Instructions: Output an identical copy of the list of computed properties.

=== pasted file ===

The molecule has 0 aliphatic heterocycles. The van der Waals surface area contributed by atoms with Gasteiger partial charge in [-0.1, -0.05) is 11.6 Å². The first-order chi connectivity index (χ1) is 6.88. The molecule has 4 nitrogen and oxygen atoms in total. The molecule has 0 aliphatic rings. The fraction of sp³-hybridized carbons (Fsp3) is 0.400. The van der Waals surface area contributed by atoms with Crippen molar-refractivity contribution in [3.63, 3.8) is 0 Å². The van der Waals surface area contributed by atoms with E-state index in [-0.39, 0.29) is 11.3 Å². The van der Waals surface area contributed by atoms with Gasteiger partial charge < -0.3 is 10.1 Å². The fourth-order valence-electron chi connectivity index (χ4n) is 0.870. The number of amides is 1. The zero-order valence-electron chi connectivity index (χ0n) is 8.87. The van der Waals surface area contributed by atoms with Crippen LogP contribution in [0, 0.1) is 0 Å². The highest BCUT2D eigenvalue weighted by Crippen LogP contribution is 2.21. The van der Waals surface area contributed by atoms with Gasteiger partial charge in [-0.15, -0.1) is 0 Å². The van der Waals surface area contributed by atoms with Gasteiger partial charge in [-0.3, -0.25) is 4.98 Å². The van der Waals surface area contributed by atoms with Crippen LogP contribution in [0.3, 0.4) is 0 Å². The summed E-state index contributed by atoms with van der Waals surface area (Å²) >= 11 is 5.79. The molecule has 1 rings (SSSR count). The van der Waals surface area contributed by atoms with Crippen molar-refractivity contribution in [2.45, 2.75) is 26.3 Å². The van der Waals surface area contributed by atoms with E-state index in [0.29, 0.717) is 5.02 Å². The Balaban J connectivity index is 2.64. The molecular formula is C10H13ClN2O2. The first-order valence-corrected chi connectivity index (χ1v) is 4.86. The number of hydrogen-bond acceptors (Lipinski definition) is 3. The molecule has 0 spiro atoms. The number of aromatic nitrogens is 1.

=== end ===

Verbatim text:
The molecule has 0 aliphatic heterocycles. The van der Waals surface area contributed by atoms with Gasteiger partial charge in [-0.1, -0.05) is 11.6 Å². The first-order chi connectivity index (χ1) is 6.88. The molecule has 4 nitrogen and oxygen atoms in total. The molecule has 0 aliphatic rings. The fraction of sp³-hybridized carbons (Fsp3) is 0.400. The van der Waals surface area contributed by atoms with Crippen molar-refractivity contribution in [3.63, 3.8) is 0 Å². The van der Waals surface area contributed by atoms with E-state index in [-0.39, 0.29) is 11.3 Å². The van der Waals surface area contributed by atoms with Gasteiger partial charge < -0.3 is 10.1 Å². The fourth-order valence-electron chi connectivity index (χ4n) is 0.870. The number of amides is 1. The zero-order valence-electron chi connectivity index (χ0n) is 8.87. The van der Waals surface area contributed by atoms with Crippen LogP contribution in [0, 0.1) is 0 Å². The highest BCUT2D eigenvalue weighted by Crippen LogP contribution is 2.21. The van der Waals surface area contributed by atoms with Gasteiger partial charge in [-0.15, -0.1) is 0 Å². The van der Waals surface area contributed by atoms with Gasteiger partial charge in [-0.3, -0.25) is 4.98 Å². The van der Waals surface area contributed by atoms with Crippen LogP contribution in [0.3, 0.4) is 0 Å². The summed E-state index contributed by atoms with van der Waals surface area (Å²) >= 11 is 5.79. The molecule has 1 rings (SSSR count). The van der Waals surface area contributed by atoms with Crippen molar-refractivity contribution in [2.45, 2.75) is 26.3 Å². The van der Waals surface area contributed by atoms with E-state index in [0.29, 0.717) is 5.02 Å². The Balaban J connectivity index is 2.64. The molecular formula is C10H13ClN2O2. The first-order valence-corrected chi connectivity index (χ1v) is 4.86. The number of hydrogen-bond acceptors (Lipinski definition) is 3. The molecule has 0 spiro atoms. The number of aromatic nitrogens is 1.